It is in the nature of the research that therapeutic developments usually require more funding than diagnostic research, and this is of course in order. Developing new drugs is so costly that pharmaceutical companies are aware of the benefits of companion diagnostics, that is, tests that might help a clinician to identify what is the most suitable target group for a particular drug. The companies have also realized the potential of patient testing to help them reduce the cost of drug development. So instead of having diagnostic research and therapeutic research competing against each other, they are actually complementary.
In addition, if we can develop tests to detect cancer early, then the treatments that are already available will be more effective.
Apart from data generated in the clinic, additional information, for example on the patient’s lifestyle, is becoming increasingly important. This brings us to another major trend in clinical work: more personalized medicine. How does this overlap with the clinical tools that you have just described?
Let me give you an example: When we look for a rare event such as cancer in a largely healthy population, the chance of detecting a false positive can be higher than detecting a real positive. In order to reverse the odds, we use big data to combine the genetic information generated in the lab with non-genetic information such as demographic profiles and lifestyle information. This enables us to determine the likelihood of that person having a disease or not if we have tested them positive – and the more the indicators overlap, the higher the probability.
Or let’s say we are developing a way to monitor a person’s treatment efficacy for diabetes. It would be helpful to know what the person has eaten that day, what the distribution of nutrients is as well as the person’s exercise level, and so on. It would be better if we could get that sort of information over a long period of time. And it would be even better if we knew the patient’s family history…
You could extend that almost indefinitely, right?
Exactly. Now imagine there were ways to accurately collect all such data. If we were to combine this information with measurements of the blood glucose level of the person in question, then we might be able to provide a better treatment regimen – instead of saying: Everybody who has a blood glucose level of eight, or what we call a HBA1c level of eight percent, gets the same treatment. This move to increasing personalization is what is happening right now.
This is how we foresee diagnostic medicine developing. We won’t use a one-size-fits-all approach. Instead we need to combine the clinical information with personal data to find the best treatment to fit an individual’s profile. That is the future.
So the trend is going toward hospitals reproducing what a good GP in a small town can do – a doctor who has personally known each patient and their families for a long time.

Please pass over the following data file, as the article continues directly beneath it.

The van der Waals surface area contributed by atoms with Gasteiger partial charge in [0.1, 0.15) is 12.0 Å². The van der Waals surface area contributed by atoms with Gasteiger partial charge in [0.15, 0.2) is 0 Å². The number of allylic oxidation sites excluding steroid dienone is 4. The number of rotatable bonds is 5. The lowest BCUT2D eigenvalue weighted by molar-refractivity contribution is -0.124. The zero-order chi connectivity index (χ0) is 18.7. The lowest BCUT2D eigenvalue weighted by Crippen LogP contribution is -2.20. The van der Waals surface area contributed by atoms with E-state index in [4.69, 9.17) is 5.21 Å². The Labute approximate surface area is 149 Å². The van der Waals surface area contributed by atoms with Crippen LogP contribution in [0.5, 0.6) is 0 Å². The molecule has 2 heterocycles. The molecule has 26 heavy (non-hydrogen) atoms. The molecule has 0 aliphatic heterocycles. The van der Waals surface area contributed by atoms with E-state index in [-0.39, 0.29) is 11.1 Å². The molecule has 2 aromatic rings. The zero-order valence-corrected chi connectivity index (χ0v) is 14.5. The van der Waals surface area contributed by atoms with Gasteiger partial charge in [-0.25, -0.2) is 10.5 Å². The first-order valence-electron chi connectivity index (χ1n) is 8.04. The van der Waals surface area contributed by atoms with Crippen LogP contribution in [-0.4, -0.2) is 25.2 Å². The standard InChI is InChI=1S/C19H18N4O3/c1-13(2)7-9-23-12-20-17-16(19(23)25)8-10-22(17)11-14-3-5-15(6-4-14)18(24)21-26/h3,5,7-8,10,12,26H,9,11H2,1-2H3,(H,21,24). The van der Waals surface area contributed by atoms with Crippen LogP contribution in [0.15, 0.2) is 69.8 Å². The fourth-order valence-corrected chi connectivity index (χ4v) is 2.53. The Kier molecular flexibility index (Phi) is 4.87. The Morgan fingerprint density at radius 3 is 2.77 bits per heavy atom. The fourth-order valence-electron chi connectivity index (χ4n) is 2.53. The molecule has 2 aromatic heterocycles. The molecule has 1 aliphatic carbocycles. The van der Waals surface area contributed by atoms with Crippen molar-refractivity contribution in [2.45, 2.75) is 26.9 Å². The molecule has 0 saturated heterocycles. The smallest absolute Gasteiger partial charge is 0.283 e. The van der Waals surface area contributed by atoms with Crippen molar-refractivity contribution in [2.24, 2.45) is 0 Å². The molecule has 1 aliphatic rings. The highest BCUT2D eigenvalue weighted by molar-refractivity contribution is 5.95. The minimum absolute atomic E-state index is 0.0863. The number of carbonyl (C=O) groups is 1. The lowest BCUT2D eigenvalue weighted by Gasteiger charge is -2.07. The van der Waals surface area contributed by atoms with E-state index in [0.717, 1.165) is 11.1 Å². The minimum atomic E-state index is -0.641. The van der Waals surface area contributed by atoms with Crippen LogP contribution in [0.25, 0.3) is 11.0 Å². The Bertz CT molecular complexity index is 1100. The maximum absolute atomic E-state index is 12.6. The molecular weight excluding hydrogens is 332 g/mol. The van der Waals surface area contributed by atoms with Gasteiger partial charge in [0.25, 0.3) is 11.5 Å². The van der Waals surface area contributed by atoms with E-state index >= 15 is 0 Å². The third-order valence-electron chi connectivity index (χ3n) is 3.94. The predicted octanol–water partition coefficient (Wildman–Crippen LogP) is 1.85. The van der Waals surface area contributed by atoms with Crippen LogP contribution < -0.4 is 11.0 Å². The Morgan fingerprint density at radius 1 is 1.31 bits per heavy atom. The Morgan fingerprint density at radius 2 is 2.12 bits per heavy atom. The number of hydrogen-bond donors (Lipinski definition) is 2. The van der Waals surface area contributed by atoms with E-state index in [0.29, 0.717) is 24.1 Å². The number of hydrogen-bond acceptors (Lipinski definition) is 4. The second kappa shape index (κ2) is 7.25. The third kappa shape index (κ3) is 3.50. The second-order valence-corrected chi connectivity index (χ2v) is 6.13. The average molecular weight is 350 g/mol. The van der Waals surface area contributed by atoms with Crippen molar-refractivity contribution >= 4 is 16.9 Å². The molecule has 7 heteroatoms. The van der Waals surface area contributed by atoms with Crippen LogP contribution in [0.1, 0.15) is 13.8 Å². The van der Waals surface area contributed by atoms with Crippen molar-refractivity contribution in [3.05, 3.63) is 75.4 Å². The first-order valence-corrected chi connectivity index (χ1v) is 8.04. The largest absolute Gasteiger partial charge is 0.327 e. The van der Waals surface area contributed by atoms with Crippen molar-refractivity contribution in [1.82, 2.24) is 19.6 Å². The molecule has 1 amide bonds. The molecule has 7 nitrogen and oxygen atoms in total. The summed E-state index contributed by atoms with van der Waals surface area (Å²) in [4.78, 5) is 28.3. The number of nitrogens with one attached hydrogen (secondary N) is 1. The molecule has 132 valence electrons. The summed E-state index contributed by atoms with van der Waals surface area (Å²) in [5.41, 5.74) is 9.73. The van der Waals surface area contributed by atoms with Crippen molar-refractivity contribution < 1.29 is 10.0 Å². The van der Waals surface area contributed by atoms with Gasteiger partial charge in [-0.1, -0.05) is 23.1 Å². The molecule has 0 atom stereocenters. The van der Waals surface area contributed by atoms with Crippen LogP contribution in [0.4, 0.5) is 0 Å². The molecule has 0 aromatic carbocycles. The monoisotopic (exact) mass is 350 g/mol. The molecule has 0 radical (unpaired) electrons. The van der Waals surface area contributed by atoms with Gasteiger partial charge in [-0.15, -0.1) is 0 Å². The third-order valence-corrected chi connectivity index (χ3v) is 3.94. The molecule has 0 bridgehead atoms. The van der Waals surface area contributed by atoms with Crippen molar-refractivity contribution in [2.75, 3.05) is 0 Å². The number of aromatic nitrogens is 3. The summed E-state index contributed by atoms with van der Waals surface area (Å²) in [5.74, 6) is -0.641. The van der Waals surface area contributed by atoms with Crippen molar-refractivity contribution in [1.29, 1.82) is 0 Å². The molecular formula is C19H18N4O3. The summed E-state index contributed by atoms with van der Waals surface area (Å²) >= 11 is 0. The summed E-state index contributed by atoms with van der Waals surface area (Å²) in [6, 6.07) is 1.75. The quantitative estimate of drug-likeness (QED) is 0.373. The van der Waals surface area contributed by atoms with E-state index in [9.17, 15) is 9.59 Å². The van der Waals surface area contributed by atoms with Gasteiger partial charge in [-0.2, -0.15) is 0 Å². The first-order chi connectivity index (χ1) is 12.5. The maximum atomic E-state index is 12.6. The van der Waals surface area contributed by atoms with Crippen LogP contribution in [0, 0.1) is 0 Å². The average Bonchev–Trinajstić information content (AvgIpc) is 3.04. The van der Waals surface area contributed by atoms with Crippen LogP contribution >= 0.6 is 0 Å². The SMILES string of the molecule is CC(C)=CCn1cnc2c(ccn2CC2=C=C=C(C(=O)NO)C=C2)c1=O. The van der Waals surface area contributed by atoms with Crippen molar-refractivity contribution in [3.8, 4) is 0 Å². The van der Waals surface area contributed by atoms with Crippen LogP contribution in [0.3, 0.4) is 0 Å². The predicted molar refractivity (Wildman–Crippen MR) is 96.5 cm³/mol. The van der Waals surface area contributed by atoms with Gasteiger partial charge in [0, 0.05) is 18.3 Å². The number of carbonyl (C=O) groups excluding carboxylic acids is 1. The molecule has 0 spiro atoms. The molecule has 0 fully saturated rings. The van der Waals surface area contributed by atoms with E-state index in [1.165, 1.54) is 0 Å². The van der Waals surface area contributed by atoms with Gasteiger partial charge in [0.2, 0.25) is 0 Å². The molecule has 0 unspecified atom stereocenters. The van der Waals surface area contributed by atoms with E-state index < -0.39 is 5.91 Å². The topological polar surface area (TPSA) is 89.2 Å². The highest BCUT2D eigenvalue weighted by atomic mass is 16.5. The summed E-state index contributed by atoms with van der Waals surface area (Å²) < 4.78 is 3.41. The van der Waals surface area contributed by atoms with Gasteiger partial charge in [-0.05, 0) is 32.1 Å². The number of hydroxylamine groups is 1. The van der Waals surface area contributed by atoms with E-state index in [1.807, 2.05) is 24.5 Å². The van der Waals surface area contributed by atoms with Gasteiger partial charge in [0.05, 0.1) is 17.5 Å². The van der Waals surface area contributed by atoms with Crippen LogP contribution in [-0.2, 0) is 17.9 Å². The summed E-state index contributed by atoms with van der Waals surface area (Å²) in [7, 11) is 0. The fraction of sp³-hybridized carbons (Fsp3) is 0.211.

You could say so. Such a GP might see that an old friend developed a limp. He knows that he shouldn’t be limping in this way and might conclude that his friend could have had a stroke – because he knows the person. In a hospital, this is a challenge, because a lot of the patients coming in, we know nothing about them. In addition, they might be unconscious. Collecting and combining data in the manner I just described helps us to see the bigger picture.
With the bigger picture comes a whole new scenario…
Yes. We also need to talk about the impact on the patients, who can suddenly play a more active role in their own healthcare. One question is: Will they agree to have their lifestyle information collected? If they do, then I believe that they will increasingly develop a sense of control over their healthcare. It may also afford patients more flexibility. Let’s say we have a case of diabetes that requires fairly aggressive treatment. Currently, the patient can only listen to the doctor’s advice and will have to stick to a stable health regime – medication, exercise, diet.
But in the future, the same patient could have devices that monitor his or her health indices. This might afford him or her more flexibility. The system might say, “Hey, actually you’ve exercised a lot, your blood sugar level right now is doing quite well. You can be a little bit relaxed with this particular meal.” Some patients may find this liberating, and it will certainly enable us to go further into preventive medicine. Other patients, though, may find this unpleasant – they may feel there is too much monitoring and feedback. I believe we will have different reactions to any healthcare modalities that will evolve in the future. In the end, people will always be people.
Rossa Chiu, PhD, is Professor of Chemical Pathology and Associate Dean (Development) of the Faculty of Medicine at the Chinese University of Hong Kong. The analysis of circulating nucleic acids found in human plasma and plasma-based diagnostics is Professor Chiu’s main research interest, with a particular focus on maximizing the extraction of pathological information from each sample. By pushing tests’ sensitivity to get more clinical information from chromosomal abnormalities, tissue mapping, and other signals, she hopes to lay the foundation for cost-effective and accessible tests for early cancer detection.
Professor Chiu emphasizes the importance of focusing on better diagnostics. Several major cancers are usually detected in later stages, but proactive screening and earlier detection could mean better understanding of cancer behaviors and lifesaving progress in cancer treatment.
Professor Chiu, who has won numerous international awards for her research and holds
Over 150 patents, graduated from medical school at the University of Queensland, Australia and was awarded Doctor of Philosophy by The Chinese University of Hong Kong. She is a Fellow of the Royal College of Pathologists of Australasia, the Hong Kong College of Pathologists and the Hong Kong Academy of Medicine (Pathology).
About the Author
Based in Hong Kong, independent journalist Justus Krueger is a frequent contributor to Stern, Berliner Zeitung, Spiegel, NZZ, and many other publications.